It is critical to
consider the limitations in this study for example only using elite academy
soccer players could be a limitation as the players might already be accustomed
to training or have naturally high levels of creatine kinase and might be
non-responders to the protocol. It would be beneficial to use untrained
participants as well as elite academy players so you would be able to observe
larger differences between groups. Sample size (N=28) could be considered too
small and may not be representative of bigger populations. Additionally, only
males recruited into the investigation and this could have affected the data in
that there was no variation that could be seen when comparing males and females
and could potentially determine if there are any physiological differences that
could affect the data.

 The use of CWI is still challenged as studies
shows that there is no significant difference in CK over the duration of the
experiment and suggests that the intervention could cause athletes to become
more sore as there was a significant difference in pain markers at 24hrs
showing a greater increase in pain in the CWI treatment than control (Sellwood, Brukner, Williams, Nicol, & Hinman,
2007). This could also be down to high
individualisation as some individuals have higher CK levels than others when
placed under the same procedure (Baird, Graham, Baker, & Bickerstaff, 2011).

 In reference to peak power output (PPO) there
was statistical significance in both time effect (P<0.001 and time*interaction effect (P<0.001) and they both peaked 24hrs post drop jump. This showed that there was a quicker return to baseline PPO in the CWI intervention group compared to control and shows a quicker return of muscle function and repair. In a recent study it showed there was no significant difference in PPO in either control conditions or CWI which support our data when similar at baseline but does not agree with our data as there was statistical significance at 2hrs and 24hrs post exercise (Nunn & Tyler,2017). Some research also suggests that ice water (5?C) is more beneficial in returning PPO back to baseline than cold water (14?C) (Nunn & Tyler,2017) . The differences in between time*interaction effects in both CK levels and PPO suggested that a single bout of CWI treatment immediately after an intense series of drop jumps is effective in treating indices of EIMD.  However other studies have found that single bout CWI has no effect on recovery to help relieve EIMD (Jakeman et al., 2009) as in single bout studies you may not see a significance difference on the first try so need to be repeated in order to see results. This could be down to differences in methodologies for example temperature differences in water suggesting that there needs to be an optimum temperature required. The large peak in CK levels at 24 hours also indicates that the drop jump protocol was intense enough to cause muscle damage. Creatine kinase was an EIMD marker in this investigation and is largely accepted as an EIMD indicator as many other studies have used CK levels to measure EIMD(Glasgow et al., 2014; Jakeman et al., 2009). There was a large significance in both time effect (P< 0.001) and time*interaction effect (P<0.001) in creatine kinase levels which peaked at 24hrs after the drop jump protocol. Another study found that after inducing muscle damage CK activity also peaked at 24hrs (Goodall & Howatson, 2008). Participants receiving treatment by way of CWI demonstrated a quicker return to baseline CK levels than those in the control group. The main findings in relation to muscle soreness across the duration of the experiment showed that there was a notable time effect which began to peak 2hrs after the drop jump protocol and reached its highest at 24hrs showing that participants reported lower perceived muscle soreness in lower limbs in the CWI group. These findings are consistent with those found in (Bailey et al., 2007) as perceived muscle soreness ratings were reduced at 24h post exercise. However, he didn't find that there was a significant effect of CWI on blood CK levels which rejects the findings of this study as there was found to be a significant effect of the use CWI on CK levels. Furthermore, in a recent study it was concluded that there were no positive effects of CWI that were proved to be significant regardless of depth of water (Leeder, van Someren, Bell, Spence, Jewell, Gaze & Howatson, 2015). It also seen that DOMS were highest 24hrs post exercise for both control and seated cold water immersion which does not agree with the evidence from the current experiment, this potentially could be down to differences in method protocol as the duration of immersion were different suggesting an optimum duration time is needed to see similar results (Leeder et al., 2002) FIX. The main findings of this study were that individuals who were in the intervention group that received CWI treatment post drop jump reported lower indices of muscle soreness (P>0.001), and quicker returns to baseline in peak power output (P>0.001)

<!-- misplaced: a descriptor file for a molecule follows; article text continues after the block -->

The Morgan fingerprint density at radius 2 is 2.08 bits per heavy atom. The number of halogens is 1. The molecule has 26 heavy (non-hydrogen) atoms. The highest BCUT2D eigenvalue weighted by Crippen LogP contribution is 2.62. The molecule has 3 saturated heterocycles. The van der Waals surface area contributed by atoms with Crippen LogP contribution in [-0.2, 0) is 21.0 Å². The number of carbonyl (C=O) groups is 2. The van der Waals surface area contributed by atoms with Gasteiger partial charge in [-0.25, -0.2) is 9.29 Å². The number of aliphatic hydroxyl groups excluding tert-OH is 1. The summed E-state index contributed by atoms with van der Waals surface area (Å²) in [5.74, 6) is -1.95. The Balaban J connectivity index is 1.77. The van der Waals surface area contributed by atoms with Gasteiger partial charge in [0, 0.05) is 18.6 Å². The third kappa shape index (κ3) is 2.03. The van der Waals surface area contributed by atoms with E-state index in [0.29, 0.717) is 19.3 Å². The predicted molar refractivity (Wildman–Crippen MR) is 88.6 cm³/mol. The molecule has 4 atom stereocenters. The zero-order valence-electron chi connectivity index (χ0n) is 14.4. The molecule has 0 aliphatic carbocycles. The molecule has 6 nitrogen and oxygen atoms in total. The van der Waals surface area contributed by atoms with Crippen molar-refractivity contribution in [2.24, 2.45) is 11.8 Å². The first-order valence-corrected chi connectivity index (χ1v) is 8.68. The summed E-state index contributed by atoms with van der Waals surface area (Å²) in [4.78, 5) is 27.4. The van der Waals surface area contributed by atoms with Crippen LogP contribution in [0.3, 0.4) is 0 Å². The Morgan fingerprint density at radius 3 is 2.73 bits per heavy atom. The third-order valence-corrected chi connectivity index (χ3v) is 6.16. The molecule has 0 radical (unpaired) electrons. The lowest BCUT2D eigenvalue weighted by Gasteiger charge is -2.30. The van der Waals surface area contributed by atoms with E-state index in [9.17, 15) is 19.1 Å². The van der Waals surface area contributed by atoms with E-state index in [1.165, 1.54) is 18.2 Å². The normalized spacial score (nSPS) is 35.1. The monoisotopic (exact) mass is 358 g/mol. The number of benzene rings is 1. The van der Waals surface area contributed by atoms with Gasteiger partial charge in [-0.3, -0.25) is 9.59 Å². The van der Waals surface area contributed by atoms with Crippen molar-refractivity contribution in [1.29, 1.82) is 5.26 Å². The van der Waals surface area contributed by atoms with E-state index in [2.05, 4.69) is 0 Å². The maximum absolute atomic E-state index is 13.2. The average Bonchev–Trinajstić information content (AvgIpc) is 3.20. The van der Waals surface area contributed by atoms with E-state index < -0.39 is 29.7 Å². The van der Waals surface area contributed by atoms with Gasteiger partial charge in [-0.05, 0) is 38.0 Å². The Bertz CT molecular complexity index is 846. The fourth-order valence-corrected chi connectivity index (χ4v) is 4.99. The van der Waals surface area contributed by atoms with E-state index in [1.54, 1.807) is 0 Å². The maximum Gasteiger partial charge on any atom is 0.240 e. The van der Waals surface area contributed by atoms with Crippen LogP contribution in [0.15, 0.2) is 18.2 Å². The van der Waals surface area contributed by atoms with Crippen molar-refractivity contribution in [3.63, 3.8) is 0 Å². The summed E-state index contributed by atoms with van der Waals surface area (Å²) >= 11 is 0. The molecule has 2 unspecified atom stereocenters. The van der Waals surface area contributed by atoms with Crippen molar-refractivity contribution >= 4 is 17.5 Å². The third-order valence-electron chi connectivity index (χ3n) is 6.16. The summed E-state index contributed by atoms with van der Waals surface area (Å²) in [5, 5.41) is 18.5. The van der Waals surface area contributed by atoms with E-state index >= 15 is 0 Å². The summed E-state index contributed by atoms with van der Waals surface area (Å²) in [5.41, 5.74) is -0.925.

creatine kinase concentrations (P<0.001). From the dependent variables measured, especially perceived muscle soreness suggested that the drop jump protocol was effective in causing EIMD. This investigation examined the effect of an immediate single bout CWI on the markers of EIMD during a 24- hour recovery period after repeated bouts of a series of drop jumps.

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